A poorly fitted sports bra can mean the difference between a successful workout and one that’s plagued with discomfort and unproductivity. Whether you’re working out at the gym, or getting in a few laps on the treadmill at home, it’s important that your workout gear be the correct size.
If you’re confused about how to choose the right sports bra, then you’re not alone. Studies have shown that women often make the mistake of choosing a sports bra based on the size of their regular bra. Here are a few tips on getting the right fit every time.
The first thing to consider when you’re choosing a sports bra is the level of activity that you’re going to be engaged in. This includes low impact, medium impact, or high impact exercises.
If you’re doing low impact exercises like walking, strength training, or yoga, then you won’t need a sports bra with maximum support, as your movements are limited with these activities.
With medium impact exercises, like skiing, road cycling, and hiking, you will need a bra with medium support. High impact exercises include running, aerobics, and mountain biking. These are the activities that require maximum support from a sports bra.
In order to get a proper fitting sports bra, you have to make sure that you have the proper measurements. It’s best to go into a shop and let the professionals help you, but if you’re going to do it alone then this is the best way to go about it.
- The first thing you’ll need to do is measure the band size. Take your shirt off, but keep your bra on and measure the space around your rib cage. The tape measure doesn’t have to hug your ribcage, but it should fit snugly. Once you get a number, add 5 inches to get your band size.
- The next thing you need to do is measure your bust size, or the area around your breasts. Make sure that the tape measure goes across your back and doesn’t get twisted around. If you end up with a half size, be sure to just round up to the nearest whole number.
- Once you have the bust and band size, you can easily calculate your cup size. Subtract your band size from the number that you got from your bust measurement. That number determines your cup size. 1 inch represents an A cup, 2 inches represents a B cup, 3 inches represents a C cup, 4 inches represents a D cup, and 5 inches represents DD.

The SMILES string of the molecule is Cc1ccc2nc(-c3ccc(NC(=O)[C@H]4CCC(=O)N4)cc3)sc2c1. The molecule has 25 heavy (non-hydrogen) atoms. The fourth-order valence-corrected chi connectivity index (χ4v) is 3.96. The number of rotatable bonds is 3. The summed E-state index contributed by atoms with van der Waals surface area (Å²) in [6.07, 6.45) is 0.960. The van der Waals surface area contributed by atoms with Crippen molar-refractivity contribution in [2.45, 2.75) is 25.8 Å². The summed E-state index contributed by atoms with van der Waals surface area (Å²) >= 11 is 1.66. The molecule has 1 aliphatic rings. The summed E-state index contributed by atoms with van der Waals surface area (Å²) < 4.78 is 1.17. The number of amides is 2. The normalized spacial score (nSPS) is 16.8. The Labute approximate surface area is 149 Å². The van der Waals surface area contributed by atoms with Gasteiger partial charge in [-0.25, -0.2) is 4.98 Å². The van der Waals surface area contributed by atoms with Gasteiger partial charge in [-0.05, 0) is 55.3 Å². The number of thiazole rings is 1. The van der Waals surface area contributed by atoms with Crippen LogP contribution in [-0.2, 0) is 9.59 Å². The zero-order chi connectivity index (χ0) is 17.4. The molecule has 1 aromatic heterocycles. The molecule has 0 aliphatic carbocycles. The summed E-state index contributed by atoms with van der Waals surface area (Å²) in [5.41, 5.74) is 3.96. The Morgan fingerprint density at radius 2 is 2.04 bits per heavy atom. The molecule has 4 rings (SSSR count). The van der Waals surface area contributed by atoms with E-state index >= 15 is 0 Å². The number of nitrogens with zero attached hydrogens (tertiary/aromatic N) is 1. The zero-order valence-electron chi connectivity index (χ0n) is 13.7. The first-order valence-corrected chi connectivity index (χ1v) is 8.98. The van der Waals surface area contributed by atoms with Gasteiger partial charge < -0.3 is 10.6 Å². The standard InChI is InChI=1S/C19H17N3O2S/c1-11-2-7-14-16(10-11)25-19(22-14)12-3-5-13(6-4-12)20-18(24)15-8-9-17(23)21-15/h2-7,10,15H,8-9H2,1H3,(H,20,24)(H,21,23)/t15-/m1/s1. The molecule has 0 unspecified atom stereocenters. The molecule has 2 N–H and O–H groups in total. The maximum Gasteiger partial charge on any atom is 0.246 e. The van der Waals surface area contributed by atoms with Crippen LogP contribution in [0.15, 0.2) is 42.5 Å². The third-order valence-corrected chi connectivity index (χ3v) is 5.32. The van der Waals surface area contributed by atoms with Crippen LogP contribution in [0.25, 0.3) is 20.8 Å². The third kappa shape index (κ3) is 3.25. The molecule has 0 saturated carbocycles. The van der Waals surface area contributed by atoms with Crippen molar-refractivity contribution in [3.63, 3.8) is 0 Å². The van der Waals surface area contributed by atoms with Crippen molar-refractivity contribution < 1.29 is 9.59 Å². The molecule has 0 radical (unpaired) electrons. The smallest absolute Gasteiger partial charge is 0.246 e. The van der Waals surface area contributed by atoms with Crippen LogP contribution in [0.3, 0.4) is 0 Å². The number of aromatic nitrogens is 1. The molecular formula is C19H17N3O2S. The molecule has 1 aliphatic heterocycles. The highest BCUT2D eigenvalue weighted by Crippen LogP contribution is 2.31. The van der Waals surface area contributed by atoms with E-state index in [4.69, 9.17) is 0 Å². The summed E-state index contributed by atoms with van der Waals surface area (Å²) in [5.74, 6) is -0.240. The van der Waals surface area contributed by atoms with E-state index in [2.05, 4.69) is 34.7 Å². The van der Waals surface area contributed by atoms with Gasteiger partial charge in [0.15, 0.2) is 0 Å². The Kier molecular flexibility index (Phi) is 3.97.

The Right Style/Strap
Sports bras can generally be broken down into three styles according to the straps. These include the tank top, racerback, and crisscross straps. Deciding which one is best for you, again, depends on your activity level and your comfort level.
The crisscross strap provides support for low to medium impact exercises. It’s a popular style, and one that also works well for women with small to medium bust sizes.
The tank top strap is kind of like an everyday bra, and works well with low impact exercises. You can adjust the straps and add additional support if needed, but this is typically not recommended for high intensity aerobic exercises, unless you have a small bust.
The racerback strap provides excellent support, but you have to be careful with this one. The straps aren’t adjustable, so this means that you’ll have to ensure that you have the right size when you purchase it. These are great for high-impact exercises and can support large busts during high-intensity workouts.
Choosing the right sports bra is not a science, but there’s definitely some thought that needs to go into it. These tips can help you get started with the right fit, and keep you comfortable and supported while you engage in any activity level.